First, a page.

Most of them are employed in the jewellery making units
Efforts to eradicate child labour in old city hardly seem to fructify. Authorities have succeeded to some extent in preventing their employment in major markets in this part of the city, but no such achievement is visible in the interior areas.
As one walks through narrow lanes and by-lanes in the migrant dominated areas in Hyderabad, one comes across many children performing various jobs along with adults in tiny houses that double up as workshops. Most of them are below 14 years and hail from other States.
According to the Non-Governmental Organisations, the practice of employing child labour is age old. Apart from local children, those trafficked from Uttar Pradesh, Bihar, West Bengal, Rajasthan, Orissa and Maharashtra are quite high.
The employers pay advance between Rs.10,000 and Rs.30,000 to their parents and bring along the children with them. Besides providing cheap labour, children are preferred as they can be retained for long periods, because they acquire no other skill throughout their childhood, except the work they are taught.
“Neither do the employers face the risk of workers leaving the units mid-way,” says an insider.
Most of the children are employed in jewellery making units in Ghansi Bazaar, Gulzar Houz and Mitti-ka-Sher. A sizeable numbers are also employed in hand embroidery, chappal, safety pin, bangle and candy making units situated in pockets of Asadbabanagar, Suleimannagar, Kishanbagh, Hassannagar, Vattepally, Amannagar and Shaheennagar.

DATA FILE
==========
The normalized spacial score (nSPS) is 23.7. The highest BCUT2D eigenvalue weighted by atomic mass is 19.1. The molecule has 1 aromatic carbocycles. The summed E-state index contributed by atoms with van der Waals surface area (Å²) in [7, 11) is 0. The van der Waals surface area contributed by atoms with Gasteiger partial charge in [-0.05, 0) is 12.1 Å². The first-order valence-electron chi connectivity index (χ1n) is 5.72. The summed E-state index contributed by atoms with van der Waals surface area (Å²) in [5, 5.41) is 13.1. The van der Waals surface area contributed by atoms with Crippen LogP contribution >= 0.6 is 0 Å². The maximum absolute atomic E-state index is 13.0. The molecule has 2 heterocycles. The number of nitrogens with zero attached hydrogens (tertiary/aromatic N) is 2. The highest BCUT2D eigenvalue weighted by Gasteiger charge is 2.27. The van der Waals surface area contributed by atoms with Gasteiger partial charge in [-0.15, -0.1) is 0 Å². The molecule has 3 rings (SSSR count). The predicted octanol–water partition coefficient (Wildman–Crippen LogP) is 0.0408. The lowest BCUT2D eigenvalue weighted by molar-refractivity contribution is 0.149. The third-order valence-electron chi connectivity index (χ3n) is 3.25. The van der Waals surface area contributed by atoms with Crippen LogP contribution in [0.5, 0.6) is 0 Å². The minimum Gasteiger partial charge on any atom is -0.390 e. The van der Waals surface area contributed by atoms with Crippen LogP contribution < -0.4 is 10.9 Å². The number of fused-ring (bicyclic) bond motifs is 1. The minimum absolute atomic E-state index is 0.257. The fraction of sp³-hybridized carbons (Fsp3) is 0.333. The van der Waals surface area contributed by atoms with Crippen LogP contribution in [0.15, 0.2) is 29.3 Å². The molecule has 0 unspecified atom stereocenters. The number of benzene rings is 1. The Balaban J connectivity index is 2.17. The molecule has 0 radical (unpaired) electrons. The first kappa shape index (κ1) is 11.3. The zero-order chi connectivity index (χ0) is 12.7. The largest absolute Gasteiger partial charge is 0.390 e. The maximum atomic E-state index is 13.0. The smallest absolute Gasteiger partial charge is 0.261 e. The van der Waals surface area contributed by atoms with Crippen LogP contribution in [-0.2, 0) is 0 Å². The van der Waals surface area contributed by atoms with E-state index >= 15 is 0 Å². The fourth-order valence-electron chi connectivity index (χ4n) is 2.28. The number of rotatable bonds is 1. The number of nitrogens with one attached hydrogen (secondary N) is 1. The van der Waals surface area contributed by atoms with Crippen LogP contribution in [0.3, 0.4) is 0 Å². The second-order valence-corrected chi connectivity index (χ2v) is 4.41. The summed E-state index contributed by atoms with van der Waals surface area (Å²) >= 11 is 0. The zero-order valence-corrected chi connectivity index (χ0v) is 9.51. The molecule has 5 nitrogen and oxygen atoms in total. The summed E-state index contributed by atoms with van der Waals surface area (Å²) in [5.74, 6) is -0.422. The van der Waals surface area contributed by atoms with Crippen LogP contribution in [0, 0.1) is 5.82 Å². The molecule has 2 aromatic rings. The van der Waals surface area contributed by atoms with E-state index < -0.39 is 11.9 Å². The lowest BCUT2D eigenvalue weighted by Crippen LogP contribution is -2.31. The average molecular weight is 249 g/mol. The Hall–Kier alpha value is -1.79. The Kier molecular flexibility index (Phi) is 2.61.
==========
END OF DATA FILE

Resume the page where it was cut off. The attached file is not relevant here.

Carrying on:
“It is the primary responsibility of the authorities to collect data on workshops that employ children and take preventive action,” says M. A. Hakeem, convenor, India Child Action Network.
A couple of years ago, the police and labour department officials raided a zari unit in Bahadurpura and rescued a few children employed there. “Not much has been done on this front after the Bahadurpura raid. Officials limit their role to raiding big shops and booking cases,” says S. Q. Masood a social worker.
The Labour Department officials said they were unaware of the problem but would look into the issue.